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Mary, Queen of Scots (1971)

7.6
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Ratings: 7.6/10 from 2,662 users  
Reviews: 39 user | 7 critic

Mary Stuart, who was named Queen of Scotland when she was only six days old, is the last Roman Catholic ruler of Scotland. She is imprisoned at he age of 23 by her cousin Elizabeth Tudor, ... See full summary »

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Title: Mary, Queen of Scots (1971)

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Nominated for 5 Oscars. Another 2 wins & 5 nominations. See more awards »

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Drama

Mary Stuart's attempt to overthrow her cousin Elizabeth I, Queen of England, finds her condemned to years of imprisonment before facing execution.

Director: Susanne Bier
Stars: Saoirse Ronan
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Cast

Cast overview, first billed only:
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Henry - Lord Darnley
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Daniel Massey ...
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Andrew Keir ...
Tom Fleming ...
Katherine Kath ...
Beth Harris ...
Frances White ...
Bruce Purchase ...
Brian Coburn ...
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Storyline

Mary Stuart, who was named Queen of Scotland when she was only six days old, is the last Roman Catholic ruler of Scotland. She is imprisoned at he age of 23 by her cousin Elizabeth Tudor, the English Queen and her arch adversary. Nineteen years later the life of Mary is to be ended on the scaffold and with her execution the last threat to Elizabeth's throne has been removed. The two Queens with their contrasting personalities make a dramatic counterpoint to history. Written by alfiehitchie

Plot Summary | Add Synopsis

Taglines:

ELIZABETH, QUEEN OF ENGLAND, who reigned with the power of a man. See more »


Motion Picture Rating (MPAA)

Rated PG-13 for some violence | See all certifications »
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Details

Country:

Language:

Release Date:

29 March 1972 (Sweden)  »

Also Known As:

María, reina de Escocia  »

Company Credits

Production Co:

 »
Show detailed on  »

Technical Specs

Runtime:

Sound Mix:

(world premiere)| (35 mm prints)| (some 35 mm prints)

Color:

(Technicolor)

Aspect Ratio:

2.35 : 1
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Did You Know?

Trivia

It took all day to set up the hunting scene, with Glenda Jackson in costume the entire time, as dog handlers and hawk handlers rehearsed their cues. The cameras finally rolled late in the afternoon, with the light beginning to fade and drizzle falling. The shot was perfect; everyone moved on cue. Unfortunately, one dog handler in a bright green shiny plastic raincoat released her hound, but forgot to stop where she was. She ran into the shot, ruining the take and wasting the entire day's shooting. See more »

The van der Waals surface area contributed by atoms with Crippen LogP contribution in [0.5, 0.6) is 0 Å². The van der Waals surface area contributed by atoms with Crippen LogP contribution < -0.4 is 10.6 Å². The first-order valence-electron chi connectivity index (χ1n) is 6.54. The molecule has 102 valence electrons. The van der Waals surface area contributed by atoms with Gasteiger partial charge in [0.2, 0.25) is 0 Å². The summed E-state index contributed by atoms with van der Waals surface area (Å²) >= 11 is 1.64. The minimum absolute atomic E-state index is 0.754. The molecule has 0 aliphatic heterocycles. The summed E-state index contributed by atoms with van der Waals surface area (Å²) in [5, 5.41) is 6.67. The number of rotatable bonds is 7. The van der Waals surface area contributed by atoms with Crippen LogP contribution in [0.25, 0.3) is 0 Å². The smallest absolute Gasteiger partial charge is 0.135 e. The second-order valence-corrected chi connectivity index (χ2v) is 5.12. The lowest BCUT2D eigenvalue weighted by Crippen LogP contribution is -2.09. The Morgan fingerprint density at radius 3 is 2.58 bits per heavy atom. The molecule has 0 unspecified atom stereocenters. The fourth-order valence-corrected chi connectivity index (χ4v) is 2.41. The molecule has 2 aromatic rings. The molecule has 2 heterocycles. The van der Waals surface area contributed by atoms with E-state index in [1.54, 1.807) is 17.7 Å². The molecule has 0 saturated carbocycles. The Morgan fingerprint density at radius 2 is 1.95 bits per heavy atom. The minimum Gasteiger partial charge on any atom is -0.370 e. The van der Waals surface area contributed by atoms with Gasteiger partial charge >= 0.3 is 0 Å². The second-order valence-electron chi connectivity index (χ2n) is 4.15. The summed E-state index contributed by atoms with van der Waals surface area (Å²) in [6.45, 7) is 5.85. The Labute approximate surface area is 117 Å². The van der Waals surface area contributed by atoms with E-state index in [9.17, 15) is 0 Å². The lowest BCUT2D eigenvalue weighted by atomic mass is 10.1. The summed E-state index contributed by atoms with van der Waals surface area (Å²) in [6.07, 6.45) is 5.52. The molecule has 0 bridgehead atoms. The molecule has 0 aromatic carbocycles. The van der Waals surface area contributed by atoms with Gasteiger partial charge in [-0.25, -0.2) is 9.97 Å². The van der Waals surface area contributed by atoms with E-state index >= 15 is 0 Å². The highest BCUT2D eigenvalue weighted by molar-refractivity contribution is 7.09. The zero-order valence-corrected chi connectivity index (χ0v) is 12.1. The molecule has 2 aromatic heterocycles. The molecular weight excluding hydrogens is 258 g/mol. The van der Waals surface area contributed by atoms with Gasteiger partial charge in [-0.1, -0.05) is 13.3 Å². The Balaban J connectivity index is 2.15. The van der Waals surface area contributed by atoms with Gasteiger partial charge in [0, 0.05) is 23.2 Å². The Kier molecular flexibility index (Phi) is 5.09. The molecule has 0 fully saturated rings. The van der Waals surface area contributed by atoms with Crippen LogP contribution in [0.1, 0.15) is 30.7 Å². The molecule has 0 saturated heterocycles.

Goofs

When Mary returned to Scotland, she landed at the port of Leith, not on a beach. See more »

Quotes

[first lines]
Francis - King of France: [screams] La Vierge!
Mary, Queen of Scots: What is it? What is it?
Francis - King of France: My head! My head!
Mary, Queen of Scots: Be still, be still, put your head down.
Francis - King of France: Please, help me.
See more »

Connections

Referenced in Mystery Science Theater 3000: Prince of Space (1997) See more »

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User Reviews

 
Some License With Facts But It Captures the Mood and the Personas...
26 October 2003 | by (United States) – See all my reviews

I've read a lot of the other reviews of this movie and have to add my two cents here. Anybody critical of Glenda Jackson's portrayal of Elizabeth I is just plain wrong! If there is such a thing as reincarnation I suggest that Elizabeth came back as Glenda...not only were many of her lines historically accurate but Glenda has captured the conflict, the caprice, the indecisiveness, the intellect, the willpower, shrewdness and the brilliance of Elizabeth. Her portrayal of England's greatest queen is matched only by her own portrayal of the queen in "Elizabeth R." I guess that a trained shakespearean actress, like Glenda has been immersed in all things Elizabethan and reflects the time in general. Vanessa Redgrave, although a bit too old for the role of Mary in the earlier part of the movie did a good job at capturing Mary's character as well. The movie does well to illustrate the contrast between the women and why one was so successful, the other not. It takes license with history in that Elizabeth and Mary never met and Mary's captivity was almost two decades long. In my view one contrast, whether intentional or not, is that Mary is made to be a much more sympathetic character than Elizabeth--it seems to stress the womanliness of Mary and coldness of Elizabeth and it does quote the historically accurate line about her being barren, I think to reinforce this unfortunate contrast. Elizabeth was far more complex than portrayed and Mary was close to being an empty-headded ninny, at least in the political sense. The movie has beautiful scenery and some great shots. Well worth the watching.


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